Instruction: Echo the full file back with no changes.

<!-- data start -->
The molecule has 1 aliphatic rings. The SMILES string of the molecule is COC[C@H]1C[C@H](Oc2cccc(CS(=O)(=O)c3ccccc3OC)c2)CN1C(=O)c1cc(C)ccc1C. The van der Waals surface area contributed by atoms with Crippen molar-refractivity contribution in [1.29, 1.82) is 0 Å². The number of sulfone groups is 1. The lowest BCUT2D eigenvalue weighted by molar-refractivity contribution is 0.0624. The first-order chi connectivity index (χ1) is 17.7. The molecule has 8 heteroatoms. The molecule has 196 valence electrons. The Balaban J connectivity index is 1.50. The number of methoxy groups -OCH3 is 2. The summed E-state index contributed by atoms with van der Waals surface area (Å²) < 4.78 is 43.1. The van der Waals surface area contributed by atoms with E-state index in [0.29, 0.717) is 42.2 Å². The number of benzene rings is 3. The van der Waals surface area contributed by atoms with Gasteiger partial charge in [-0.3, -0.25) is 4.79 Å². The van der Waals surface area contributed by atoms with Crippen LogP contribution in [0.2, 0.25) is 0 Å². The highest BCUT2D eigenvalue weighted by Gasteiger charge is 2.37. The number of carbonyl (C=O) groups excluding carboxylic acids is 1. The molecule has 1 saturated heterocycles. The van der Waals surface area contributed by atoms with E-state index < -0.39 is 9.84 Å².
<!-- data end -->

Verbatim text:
The molecule has 1 aliphatic rings. The SMILES string of the molecule is COC[C@H]1C[C@H](Oc2cccc(CS(=O)(=O)c3ccccc3OC)c2)CN1C(=O)c1cc(C)ccc1C. The van der Waals surface area contributed by atoms with Crippen molar-refractivity contribution in [1.29, 1.82) is 0 Å². The number of sulfone groups is 1. The lowest BCUT2D eigenvalue weighted by molar-refractivity contribution is 0.0624. The first-order chi connectivity index (χ1) is 17.7. The molecule has 8 heteroatoms. The molecule has 196 valence electrons. The Balaban J connectivity index is 1.50. The number of methoxy groups -OCH3 is 2. The summed E-state index contributed by atoms with van der Waals surface area (Å²) < 4.78 is 43.1. The van der Waals surface area contributed by atoms with E-state index in [0.29, 0.717) is 42.2 Å². The number of benzene rings is 3. The van der Waals surface area contributed by atoms with Gasteiger partial charge in [-0.3, -0.25) is 4.79 Å². The van der Waals surface area contributed by atoms with Crippen LogP contribution in [0.2, 0.25) is 0 Å². The highest BCUT2D eigenvalue weighted by Gasteiger charge is 2.37. The number of carbonyl (C=O) groups excluding carboxylic acids is 1. The molecule has 1 saturated heterocycles. The van der Waals surface area contributed by atoms with E-state index < -0.39 is 9.84 Å².